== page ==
How To Sharpen A Splitting Maul
A splitting maul is one of the favorite pieces of kit a woodman would love to bring into the woods.
That being said, will you give quizzical looks if I say splitting the wood is an art? Cutting the tree trunk into chunks of firewood with almost no waste at all is not everyone’s cup of tea. It requires immense effort and mastery and a super sharp long handed tool called splitting maul.Here is guide for them who are asking How to sharpen a splitting maul head.
People mention it with different names such as block splitter, splitting axe, sledge axe, and block buster. But I would like to call it as the Cousin of Axe’ though it has opposite characteristics of the axe (guys, please don’t roll your eyes). Place an axe next to a best splitting maul and you’ll get to know my reasons. A maul is notable for its long haft and a dull edge. The blunt edge is the key to creating cracks between the wood fibers and the V-shaped head separates the wood with every pressure.
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why your maul needs be sharpened ?
As a rule of thumb the maul or ax should be kept sharp. If your maul isn’t sharp, it won’t pierce the wood and that is when a splitting maul will bounce back or deflect. Moreover, it can wear down easily after one or two sessions of splitting.
For your maul to give glorious payoff it must be kept sharp. Remember, the essential sharpening isn’t a rocket science and best ways to sharpen the splitting maul depends on the purpose it is going to serve. Here’s how to maintain sharp edges using the basic tools.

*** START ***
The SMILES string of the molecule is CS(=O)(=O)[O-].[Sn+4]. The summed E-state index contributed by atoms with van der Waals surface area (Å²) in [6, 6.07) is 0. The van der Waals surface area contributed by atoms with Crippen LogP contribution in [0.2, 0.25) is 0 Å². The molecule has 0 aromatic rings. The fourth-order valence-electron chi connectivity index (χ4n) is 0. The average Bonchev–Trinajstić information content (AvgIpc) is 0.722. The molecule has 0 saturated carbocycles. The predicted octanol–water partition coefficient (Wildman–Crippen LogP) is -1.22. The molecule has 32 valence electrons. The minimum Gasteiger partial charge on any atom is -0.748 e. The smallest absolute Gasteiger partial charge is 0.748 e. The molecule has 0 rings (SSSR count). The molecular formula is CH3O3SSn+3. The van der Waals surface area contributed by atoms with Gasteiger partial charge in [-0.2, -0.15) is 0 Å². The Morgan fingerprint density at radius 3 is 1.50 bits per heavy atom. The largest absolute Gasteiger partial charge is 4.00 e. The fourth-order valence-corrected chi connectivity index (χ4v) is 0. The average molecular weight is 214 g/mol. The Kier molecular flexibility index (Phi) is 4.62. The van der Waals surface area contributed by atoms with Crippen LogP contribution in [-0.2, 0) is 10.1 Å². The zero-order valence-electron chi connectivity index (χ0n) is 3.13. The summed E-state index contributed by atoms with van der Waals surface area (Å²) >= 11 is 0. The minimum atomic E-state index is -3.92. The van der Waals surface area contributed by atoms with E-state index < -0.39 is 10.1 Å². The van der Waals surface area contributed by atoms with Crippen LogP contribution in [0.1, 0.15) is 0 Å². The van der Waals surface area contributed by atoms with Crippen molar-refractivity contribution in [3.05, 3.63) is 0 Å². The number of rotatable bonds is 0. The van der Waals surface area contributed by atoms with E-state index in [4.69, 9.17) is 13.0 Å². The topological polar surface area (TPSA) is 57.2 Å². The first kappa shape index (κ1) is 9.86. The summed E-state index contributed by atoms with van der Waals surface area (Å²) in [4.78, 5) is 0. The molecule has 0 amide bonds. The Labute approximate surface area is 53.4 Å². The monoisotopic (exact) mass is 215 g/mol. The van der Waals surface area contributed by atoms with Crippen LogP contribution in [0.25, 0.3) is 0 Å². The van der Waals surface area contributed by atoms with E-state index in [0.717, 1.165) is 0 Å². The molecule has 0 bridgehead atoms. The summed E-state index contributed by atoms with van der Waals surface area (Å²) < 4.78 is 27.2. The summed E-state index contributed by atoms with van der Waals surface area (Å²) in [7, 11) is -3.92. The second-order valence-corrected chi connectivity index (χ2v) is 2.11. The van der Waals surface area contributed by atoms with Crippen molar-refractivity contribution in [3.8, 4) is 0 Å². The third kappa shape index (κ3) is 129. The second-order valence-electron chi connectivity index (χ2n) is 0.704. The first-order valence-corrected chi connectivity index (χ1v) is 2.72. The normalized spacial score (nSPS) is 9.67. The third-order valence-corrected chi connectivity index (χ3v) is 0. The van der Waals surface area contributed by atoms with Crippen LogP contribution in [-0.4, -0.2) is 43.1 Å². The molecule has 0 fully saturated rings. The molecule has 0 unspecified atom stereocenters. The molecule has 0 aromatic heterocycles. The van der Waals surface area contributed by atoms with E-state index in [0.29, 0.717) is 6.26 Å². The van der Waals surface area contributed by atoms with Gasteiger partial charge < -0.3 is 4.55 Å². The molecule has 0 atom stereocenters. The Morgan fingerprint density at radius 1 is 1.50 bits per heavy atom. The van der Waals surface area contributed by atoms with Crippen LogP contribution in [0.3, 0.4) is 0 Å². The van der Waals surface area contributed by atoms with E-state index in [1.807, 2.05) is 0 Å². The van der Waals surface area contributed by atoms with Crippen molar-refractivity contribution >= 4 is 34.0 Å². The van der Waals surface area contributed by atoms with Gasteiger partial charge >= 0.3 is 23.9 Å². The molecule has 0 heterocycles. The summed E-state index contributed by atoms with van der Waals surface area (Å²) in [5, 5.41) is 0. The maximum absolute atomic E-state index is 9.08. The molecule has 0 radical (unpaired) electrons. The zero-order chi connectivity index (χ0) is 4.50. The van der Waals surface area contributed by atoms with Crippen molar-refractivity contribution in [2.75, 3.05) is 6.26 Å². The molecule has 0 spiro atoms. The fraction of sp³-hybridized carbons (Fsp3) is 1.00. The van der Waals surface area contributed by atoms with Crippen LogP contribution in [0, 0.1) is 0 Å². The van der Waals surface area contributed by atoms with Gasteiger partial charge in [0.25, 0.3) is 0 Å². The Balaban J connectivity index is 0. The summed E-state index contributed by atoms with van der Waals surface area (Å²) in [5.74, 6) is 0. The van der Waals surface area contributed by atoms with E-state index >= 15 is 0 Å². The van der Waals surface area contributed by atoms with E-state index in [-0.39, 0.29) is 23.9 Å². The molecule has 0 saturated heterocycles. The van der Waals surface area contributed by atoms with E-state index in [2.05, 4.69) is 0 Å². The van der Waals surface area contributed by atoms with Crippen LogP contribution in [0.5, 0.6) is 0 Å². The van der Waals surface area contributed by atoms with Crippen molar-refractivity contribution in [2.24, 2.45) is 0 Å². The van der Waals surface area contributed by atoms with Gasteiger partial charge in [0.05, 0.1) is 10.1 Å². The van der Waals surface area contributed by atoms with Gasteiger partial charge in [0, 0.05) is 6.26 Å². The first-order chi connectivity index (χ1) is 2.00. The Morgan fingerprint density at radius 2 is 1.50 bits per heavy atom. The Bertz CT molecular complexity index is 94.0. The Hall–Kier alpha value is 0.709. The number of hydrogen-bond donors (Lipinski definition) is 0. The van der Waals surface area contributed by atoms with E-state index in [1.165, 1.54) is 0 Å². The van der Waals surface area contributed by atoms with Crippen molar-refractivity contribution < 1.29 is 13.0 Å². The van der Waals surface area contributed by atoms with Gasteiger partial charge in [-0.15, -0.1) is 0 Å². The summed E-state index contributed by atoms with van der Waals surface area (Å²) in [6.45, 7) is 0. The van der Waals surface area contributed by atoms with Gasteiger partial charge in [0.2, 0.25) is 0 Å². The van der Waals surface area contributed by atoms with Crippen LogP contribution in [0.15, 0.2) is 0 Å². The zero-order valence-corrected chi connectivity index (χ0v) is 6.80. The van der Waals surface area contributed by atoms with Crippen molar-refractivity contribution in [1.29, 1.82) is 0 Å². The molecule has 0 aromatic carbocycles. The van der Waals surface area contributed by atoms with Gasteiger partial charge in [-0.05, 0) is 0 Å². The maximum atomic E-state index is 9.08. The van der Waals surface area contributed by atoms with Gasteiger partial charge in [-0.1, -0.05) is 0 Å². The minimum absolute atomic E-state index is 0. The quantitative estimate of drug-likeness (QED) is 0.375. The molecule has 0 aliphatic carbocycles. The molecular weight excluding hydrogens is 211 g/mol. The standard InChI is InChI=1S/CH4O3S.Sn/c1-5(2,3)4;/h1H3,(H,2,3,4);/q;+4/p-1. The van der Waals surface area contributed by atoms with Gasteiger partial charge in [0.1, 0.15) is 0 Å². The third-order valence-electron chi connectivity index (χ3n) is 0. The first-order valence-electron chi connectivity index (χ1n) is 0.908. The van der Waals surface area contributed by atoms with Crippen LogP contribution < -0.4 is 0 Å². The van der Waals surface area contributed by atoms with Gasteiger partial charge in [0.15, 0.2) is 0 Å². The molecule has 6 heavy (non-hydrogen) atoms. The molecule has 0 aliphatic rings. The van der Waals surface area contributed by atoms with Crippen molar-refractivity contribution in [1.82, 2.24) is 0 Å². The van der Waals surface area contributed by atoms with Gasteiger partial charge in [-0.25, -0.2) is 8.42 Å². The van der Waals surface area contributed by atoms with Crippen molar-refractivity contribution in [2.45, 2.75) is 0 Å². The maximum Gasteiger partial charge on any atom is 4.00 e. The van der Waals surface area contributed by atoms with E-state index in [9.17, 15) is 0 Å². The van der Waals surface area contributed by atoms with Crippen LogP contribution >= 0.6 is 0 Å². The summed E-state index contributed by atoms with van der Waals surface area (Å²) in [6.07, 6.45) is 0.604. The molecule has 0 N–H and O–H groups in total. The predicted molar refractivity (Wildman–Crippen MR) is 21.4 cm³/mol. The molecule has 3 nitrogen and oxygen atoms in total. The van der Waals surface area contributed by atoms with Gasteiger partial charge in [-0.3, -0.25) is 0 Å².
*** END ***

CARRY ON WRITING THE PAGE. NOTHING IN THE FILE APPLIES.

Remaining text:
Maul sharpening Tools
Sharp maul with files
Safety comes first. So, start with wearing thick leather gloves, safety goggles, and a dust mask. Clean off the rust with rust eraser or steel wool. Make several passes with your bastard file on each side, preferably downward motion.
File repeatedly into the edge and switch the sides frequently until all the chips and dings are filed away and you have the sight of gleaming steel. Ensure you are not making contact with the blade on the return stroke, as this may ruin your file.
Lower grit stones and higher grit stones are the perfect field companions for avoiding the everyday wear and tear to the cutting edge of your splitting maul. The coarse abrasive on one side of the stone helps in establishing an initial edge. Rub the edge of your maul across the stone surface in a circular motion. Take your time and after few passes, flip it over and do the other side. Do not forget to lift it on the return stroke to avoid injury.
You’ve probably seen chefs on TV sharpening their knife back and forth on a knife steel at godspeed. As a child, I have thought this as a way to showcase their skills; and it took me a couple more years to understand the secret behind it the honing steel.
A honing steel is good for two things: one, it smooths out the rough edges of the axe, maul or knife. And two, it revives the cutting edges. Usually, sharpening steels are meant for knife. But if you’re in the woods, you don’t have the luxury to go for a sophisticated maul sharpening tool.
Place the edge of the knife against the tip of the honing steel and push down and forward. Repeat six or eight times on both the sides till you get a sharp edge.
Though stropping with a leather does not technically sharpen the edges, it does renew the dull edge of the knife, axe and or maul. The leather removes the burrs or defects from the cutting edges in a couple of back and forth strokes.
Little skill and more concentration are all you need to work with triangle sharpeners. The sharpener is just over 20 degrees and is more than enough to remove the imperfections
Bottom line is choosing the sharpening tool wisely. Whatever sharpening technique you use, I suggest testing it out on a piece of paper. It should slice clean through it. I totally agree that it’s a tedious task but don’t you think it’s worth a shot?
"Be Keen, Be Safe. Be Patient. Take Time to shape your world. Your Payoff is greater in all the ways"